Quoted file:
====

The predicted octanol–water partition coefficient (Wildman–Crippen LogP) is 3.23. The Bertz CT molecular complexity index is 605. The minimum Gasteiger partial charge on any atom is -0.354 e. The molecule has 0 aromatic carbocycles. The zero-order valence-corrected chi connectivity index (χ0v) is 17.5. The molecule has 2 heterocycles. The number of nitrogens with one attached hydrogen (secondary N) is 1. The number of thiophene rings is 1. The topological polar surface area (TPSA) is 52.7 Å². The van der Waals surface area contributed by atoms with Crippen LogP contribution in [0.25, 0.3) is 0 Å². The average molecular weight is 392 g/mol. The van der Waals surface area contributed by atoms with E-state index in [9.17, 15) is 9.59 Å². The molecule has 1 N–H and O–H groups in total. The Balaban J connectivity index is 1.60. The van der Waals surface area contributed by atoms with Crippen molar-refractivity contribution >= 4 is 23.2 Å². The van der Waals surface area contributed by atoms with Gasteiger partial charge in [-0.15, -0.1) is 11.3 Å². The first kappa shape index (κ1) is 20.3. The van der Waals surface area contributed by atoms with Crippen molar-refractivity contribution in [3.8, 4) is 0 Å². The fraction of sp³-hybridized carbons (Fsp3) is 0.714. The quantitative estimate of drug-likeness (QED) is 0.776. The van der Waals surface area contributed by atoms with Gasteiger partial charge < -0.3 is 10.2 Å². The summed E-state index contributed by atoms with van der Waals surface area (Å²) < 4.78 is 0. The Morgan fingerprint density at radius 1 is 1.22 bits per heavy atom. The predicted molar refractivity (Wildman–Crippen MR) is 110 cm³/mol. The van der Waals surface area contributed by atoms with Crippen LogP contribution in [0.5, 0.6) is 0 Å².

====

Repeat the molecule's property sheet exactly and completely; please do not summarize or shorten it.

The predicted octanol–water partition coefficient (Wildman–Crippen LogP) is 3.23. The Bertz CT molecular complexity index is 605. The minimum Gasteiger partial charge on any atom is -0.354 e. The molecule has 0 aromatic carbocycles. The zero-order valence-corrected chi connectivity index (χ0v) is 17.5. The molecule has 2 heterocycles. The number of nitrogens with one attached hydrogen (secondary N) is 1. The number of thiophene rings is 1. The topological polar surface area (TPSA) is 52.7 Å². The van der Waals surface area contributed by atoms with Crippen LogP contribution in [0.25, 0.3) is 0 Å². The average molecular weight is 392 g/mol. The van der Waals surface area contributed by atoms with E-state index in [9.17, 15) is 9.59 Å². The molecule has 1 N–H and O–H groups in total. The Balaban J connectivity index is 1.60. The van der Waals surface area contributed by atoms with Crippen molar-refractivity contribution >= 4 is 23.2 Å². The van der Waals surface area contributed by atoms with Gasteiger partial charge in [-0.15, -0.1) is 11.3 Å². The first kappa shape index (κ1) is 20.3. The van der Waals surface area contributed by atoms with Crippen molar-refractivity contribution in [3.8, 4) is 0 Å². The fraction of sp³-hybridized carbons (Fsp3) is 0.714. The quantitative estimate of drug-likeness (QED) is 0.776. The van der Waals surface area contributed by atoms with Gasteiger partial charge < -0.3 is 10.2 Å². The summed E-state index contributed by atoms with van der Waals surface area (Å²) < 4.78 is 0. The Morgan fingerprint density at radius 1 is 1.22 bits per heavy atom. The predicted molar refractivity (Wildman–Crippen MR) is 110 cm³/mol. The van der Waals surface area contributed by atoms with Crippen LogP contribution in [0.5, 0.6) is 0 Å².